Seed germination and early seedling growth responses to drought stress in annual Medicago L. And Trifolium L. Forages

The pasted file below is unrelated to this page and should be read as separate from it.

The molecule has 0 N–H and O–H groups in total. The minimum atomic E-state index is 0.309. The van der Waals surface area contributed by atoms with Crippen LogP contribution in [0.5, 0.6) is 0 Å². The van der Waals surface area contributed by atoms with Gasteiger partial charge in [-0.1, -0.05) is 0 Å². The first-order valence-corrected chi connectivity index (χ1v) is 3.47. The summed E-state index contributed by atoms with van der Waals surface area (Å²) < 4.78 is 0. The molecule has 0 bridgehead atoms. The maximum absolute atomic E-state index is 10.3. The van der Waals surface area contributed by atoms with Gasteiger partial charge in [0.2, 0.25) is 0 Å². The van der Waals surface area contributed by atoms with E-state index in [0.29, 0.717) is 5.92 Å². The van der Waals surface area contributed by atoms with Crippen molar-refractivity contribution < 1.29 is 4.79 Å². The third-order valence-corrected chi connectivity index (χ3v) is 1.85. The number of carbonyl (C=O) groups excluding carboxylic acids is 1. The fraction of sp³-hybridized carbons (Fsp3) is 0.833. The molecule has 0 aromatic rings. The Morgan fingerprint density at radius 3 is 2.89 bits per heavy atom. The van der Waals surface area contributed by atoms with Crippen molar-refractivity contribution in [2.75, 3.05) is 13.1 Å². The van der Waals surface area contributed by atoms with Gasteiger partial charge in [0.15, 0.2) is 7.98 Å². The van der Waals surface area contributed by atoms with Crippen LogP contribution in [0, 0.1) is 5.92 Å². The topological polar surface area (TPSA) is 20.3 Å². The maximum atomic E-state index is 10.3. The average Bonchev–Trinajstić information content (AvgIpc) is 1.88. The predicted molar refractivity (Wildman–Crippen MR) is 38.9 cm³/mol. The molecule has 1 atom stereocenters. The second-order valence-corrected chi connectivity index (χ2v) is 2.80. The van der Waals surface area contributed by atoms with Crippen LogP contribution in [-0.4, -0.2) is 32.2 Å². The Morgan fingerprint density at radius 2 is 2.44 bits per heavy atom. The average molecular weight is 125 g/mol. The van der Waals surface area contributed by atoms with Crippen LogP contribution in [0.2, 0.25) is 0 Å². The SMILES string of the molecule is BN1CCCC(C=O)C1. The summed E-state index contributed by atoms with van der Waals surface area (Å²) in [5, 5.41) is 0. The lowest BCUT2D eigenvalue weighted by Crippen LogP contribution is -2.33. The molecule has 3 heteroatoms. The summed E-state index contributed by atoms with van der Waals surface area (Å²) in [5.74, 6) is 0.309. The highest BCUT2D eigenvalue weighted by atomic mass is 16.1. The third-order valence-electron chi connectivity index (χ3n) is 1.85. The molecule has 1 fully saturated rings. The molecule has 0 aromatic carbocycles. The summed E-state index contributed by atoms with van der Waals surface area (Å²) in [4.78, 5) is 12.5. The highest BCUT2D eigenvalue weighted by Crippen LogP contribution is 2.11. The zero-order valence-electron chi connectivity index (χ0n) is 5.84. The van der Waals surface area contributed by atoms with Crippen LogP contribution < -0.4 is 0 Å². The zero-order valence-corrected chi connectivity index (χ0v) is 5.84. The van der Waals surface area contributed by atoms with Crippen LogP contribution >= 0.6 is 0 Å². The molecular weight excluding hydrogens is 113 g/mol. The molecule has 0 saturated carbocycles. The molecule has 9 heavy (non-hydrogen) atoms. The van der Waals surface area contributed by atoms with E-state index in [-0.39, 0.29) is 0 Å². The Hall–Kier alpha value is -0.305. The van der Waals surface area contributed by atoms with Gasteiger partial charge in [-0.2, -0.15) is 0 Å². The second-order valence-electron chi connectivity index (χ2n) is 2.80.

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Climate change in the Mediterranean-like regions of South Africa has resulted in increased rainfall variability, a delayed start to the wet winter season, and increased occurrences of out-ofseason summer rainfall events. These changes in bioclimatic conditions are predicted to become more pronounced and, therefore, could result in poor seedling establishment and false breaks from the soil seed bank, followed by seedling desiccation in annual medic and clover pastures. This study therefore aimed to quantify and compare the responses of three annual Medicago species and five annual Trifolium species to drought stress imposed at the seed germination, seedling establishment, and early seedling growth stages. Three separate controlled trials were conducted. Firstly, the seeds were germinated in seed germination chambers at constant temperatures ranging from 5 to 30 ◦C, in 5 ◦C increments, with five osmotic treatments within each temperature, and germination was recorded daily. For the second experiment, seeds were planted at 100, 70, 50, and 30% of the soil’s moisture-holding capacity without subsequent watering, and emergence was recorded daily. For the third experiment, one-month-old seedlings were subjected to two water-limitation periods (15 or 30 days), and their subsequent morphological responses were measured.